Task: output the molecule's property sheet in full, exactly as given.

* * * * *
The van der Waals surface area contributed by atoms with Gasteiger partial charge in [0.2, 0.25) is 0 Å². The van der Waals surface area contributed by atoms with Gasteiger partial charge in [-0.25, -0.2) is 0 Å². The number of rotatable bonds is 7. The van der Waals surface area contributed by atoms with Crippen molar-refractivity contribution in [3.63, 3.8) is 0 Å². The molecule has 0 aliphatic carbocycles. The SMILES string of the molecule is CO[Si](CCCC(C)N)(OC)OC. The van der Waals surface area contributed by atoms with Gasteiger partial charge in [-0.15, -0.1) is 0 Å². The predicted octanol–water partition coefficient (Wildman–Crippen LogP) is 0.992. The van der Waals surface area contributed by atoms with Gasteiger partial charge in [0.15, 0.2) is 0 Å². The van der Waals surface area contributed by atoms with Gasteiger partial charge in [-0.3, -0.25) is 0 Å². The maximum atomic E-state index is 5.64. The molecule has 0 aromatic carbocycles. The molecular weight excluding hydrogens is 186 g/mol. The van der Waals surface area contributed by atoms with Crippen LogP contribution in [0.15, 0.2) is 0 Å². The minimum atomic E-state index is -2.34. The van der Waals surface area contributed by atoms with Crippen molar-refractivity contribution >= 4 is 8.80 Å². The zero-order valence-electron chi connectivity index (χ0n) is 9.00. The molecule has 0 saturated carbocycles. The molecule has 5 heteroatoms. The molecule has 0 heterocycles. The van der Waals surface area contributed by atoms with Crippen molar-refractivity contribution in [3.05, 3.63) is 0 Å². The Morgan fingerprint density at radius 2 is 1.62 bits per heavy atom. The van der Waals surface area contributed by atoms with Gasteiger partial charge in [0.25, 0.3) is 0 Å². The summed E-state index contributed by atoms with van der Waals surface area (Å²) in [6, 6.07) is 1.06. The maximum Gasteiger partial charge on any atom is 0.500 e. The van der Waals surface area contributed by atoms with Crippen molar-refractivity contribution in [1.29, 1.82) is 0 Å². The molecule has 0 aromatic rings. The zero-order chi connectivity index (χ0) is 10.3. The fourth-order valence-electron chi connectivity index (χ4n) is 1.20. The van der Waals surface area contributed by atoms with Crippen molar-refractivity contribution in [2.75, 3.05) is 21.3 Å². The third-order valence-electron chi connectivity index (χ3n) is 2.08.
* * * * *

The van der Waals surface area contributed by atoms with Gasteiger partial charge in [0.2, 0.25) is 0 Å². The van der Waals surface area contributed by atoms with Gasteiger partial charge in [-0.25, -0.2) is 0 Å². The number of rotatable bonds is 7. The van der Waals surface area contributed by atoms with Crippen molar-refractivity contribution in [3.63, 3.8) is 0 Å². The molecule has 0 aliphatic carbocycles. The SMILES string of the molecule is CO[Si](CCCC(C)N)(OC)OC. The van der Waals surface area contributed by atoms with Gasteiger partial charge in [-0.15, -0.1) is 0 Å². The predicted octanol–water partition coefficient (Wildman–Crippen LogP) is 0.992. The van der Waals surface area contributed by atoms with Gasteiger partial charge in [0.15, 0.2) is 0 Å². The van der Waals surface area contributed by atoms with Gasteiger partial charge in [-0.3, -0.25) is 0 Å². The maximum atomic E-state index is 5.64. The molecule has 0 aromatic carbocycles. The molecular weight excluding hydrogens is 186 g/mol. The van der Waals surface area contributed by atoms with Crippen LogP contribution in [0.15, 0.2) is 0 Å². The minimum atomic E-state index is -2.34. The van der Waals surface area contributed by atoms with Crippen molar-refractivity contribution >= 4 is 8.80 Å². The zero-order valence-electron chi connectivity index (χ0n) is 9.00. The molecule has 0 saturated carbocycles. The molecule has 5 heteroatoms. The molecule has 0 heterocycles. The van der Waals surface area contributed by atoms with Crippen molar-refractivity contribution in [3.05, 3.63) is 0 Å². The Morgan fingerprint density at radius 2 is 1.62 bits per heavy atom. The van der Waals surface area contributed by atoms with Gasteiger partial charge in [0.25, 0.3) is 0 Å². The summed E-state index contributed by atoms with van der Waals surface area (Å²) in [6, 6.07) is 1.06. The maximum Gasteiger partial charge on any atom is 0.500 e. The van der Waals surface area contributed by atoms with Crippen molar-refractivity contribution in [1.29, 1.82) is 0 Å². The molecule has 0 aromatic rings. The zero-order chi connectivity index (χ0) is 10.3. The fourth-order valence-electron chi connectivity index (χ4n) is 1.20. The van der Waals surface area contributed by atoms with Crippen molar-refractivity contribution in [2.75, 3.05) is 21.3 Å². The third-order valence-electron chi connectivity index (χ3n) is 2.08.